Design theory has previously studied the practices of architects, industrial designers and engineers. Designer-makers, designers who work independently, designing and making objects with close attention to tools and materials, have not been similarly studied. A renewed interest in craft and making, in part catalysed by new computational and digital fabrication tools at designer’s disposal, strengthens the case for studying successful design-through-making processes. An analogy between rules transforming shapes and tools transforming material provided the initial indication that concepts from shape grammar could be aligned with making processes, to potentially support creative making and deliver new theoretical and applied knowledge for both spheres.
The first part of the thesis by Lynne Maclachlan examines shape grammar theory as a method of modelling designer-maker creative episodes, to inform designer practice. Evidence was gathered from interviews with designer-makers, observations from a design process carried out by the author and other literature on designer-makers. This evidence was analysed in the context of shape grammar and established creativity literature in order to seek formal descriptions of creative episodes. It was found that designer-makers used tools to define personal and shared design worlds and focused on and undertook specific activities relating to tools which have been classified; tool selection, tool combination and tool transformation, all of which have creative potential.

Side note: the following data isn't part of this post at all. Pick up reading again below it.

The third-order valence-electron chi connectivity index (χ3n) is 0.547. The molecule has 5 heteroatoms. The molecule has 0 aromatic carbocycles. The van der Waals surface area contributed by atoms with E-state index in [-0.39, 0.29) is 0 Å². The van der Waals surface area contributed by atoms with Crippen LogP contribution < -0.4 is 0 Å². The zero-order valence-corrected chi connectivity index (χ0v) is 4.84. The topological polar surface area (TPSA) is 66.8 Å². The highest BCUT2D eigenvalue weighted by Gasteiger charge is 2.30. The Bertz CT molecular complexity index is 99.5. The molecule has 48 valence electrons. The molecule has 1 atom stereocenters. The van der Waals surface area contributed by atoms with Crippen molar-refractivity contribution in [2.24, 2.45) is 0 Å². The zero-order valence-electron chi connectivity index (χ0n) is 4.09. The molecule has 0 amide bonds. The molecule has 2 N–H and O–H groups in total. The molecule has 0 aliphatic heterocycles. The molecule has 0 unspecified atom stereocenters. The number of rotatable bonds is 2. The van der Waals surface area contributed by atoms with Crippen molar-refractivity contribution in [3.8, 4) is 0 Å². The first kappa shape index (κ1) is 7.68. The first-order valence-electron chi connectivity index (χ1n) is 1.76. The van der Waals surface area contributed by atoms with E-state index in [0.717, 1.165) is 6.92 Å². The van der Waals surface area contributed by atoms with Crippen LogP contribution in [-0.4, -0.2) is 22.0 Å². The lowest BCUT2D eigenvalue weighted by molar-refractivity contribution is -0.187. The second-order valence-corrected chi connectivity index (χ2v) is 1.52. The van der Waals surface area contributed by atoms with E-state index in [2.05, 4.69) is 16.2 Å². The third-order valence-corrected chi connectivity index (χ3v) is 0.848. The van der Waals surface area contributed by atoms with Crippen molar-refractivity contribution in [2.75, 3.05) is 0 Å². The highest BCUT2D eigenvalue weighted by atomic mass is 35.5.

Tool transformation was found to have further scope for definition and it was found that designers can perform parametric, functional and reformatting transformations on tools to produce new and useful design outcomes. Shape grammar schemas were found to provide useful descriptors for the operations performed by designer-makers on tools. The second part of the thesis inquires if shape grammar as a design method can support creative computational making, by specifically exploring the use of shape grammar weights, a way of modelling material properties alongside shape operations, as a tool for generating designs for multi-material 3D printing. A number of design reasoning and computational making experiments were carried out and the process and results reported and considered.
The outcome is a range of specified weights systems and a general schema for defining and using weights as tool for managing material properties for multi-material 3D printing that can be used and transformed by computational makers. The general weights schema also extends previous theoretical definitions of shape grammar weights. This part of the thesis also demonstrated the importance of tool development and transformation as a basis for creative episodes in design-through-making processes.